Development of a Rapid Urine-Based Dipstick Test For Diagnosis of Malaria

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dc.contributor.advisor Quakyi, I. A
dc.contributor.advisor Bosompem, K.M
dc.contributor.advisor Dzodzomenyo, M Markakpo, U.S
dc.contributor.other University of Ghana, College of Health Sciences, School of Public Health 2016-04-29T11:11:15Z 2017-10-14T04:26:26Z 2016-04-29T11:11:15Z 2017-10-14T04:26:26Z 2014-07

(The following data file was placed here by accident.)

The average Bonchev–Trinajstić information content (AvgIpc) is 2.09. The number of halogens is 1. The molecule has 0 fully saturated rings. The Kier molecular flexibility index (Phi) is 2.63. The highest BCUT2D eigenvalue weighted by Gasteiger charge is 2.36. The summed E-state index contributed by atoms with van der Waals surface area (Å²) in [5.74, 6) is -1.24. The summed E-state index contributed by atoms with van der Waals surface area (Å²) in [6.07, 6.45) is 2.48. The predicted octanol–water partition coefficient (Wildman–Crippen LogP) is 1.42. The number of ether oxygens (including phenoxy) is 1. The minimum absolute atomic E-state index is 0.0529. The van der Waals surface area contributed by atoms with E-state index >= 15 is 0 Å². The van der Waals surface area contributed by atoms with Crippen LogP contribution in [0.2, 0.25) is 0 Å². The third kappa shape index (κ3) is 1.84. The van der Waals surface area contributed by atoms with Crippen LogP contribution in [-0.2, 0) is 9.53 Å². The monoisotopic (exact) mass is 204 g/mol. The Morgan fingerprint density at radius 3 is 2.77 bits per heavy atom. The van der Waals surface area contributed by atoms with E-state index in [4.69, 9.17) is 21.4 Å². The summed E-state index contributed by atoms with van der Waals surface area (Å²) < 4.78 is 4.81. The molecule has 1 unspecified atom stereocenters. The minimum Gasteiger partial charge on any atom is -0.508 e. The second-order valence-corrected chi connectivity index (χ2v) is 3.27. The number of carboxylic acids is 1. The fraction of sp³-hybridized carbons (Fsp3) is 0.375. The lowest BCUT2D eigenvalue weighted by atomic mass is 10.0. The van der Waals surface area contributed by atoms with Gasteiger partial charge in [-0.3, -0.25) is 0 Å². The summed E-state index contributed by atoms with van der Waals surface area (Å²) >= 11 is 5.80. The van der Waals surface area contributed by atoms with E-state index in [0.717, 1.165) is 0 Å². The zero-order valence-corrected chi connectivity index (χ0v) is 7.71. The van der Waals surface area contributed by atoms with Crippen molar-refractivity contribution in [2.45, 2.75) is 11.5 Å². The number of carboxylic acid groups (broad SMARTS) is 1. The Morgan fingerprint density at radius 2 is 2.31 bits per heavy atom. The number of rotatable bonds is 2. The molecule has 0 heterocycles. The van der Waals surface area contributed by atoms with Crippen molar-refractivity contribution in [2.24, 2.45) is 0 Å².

dc.description Thesis (MPhil) - University of Ghana, 2014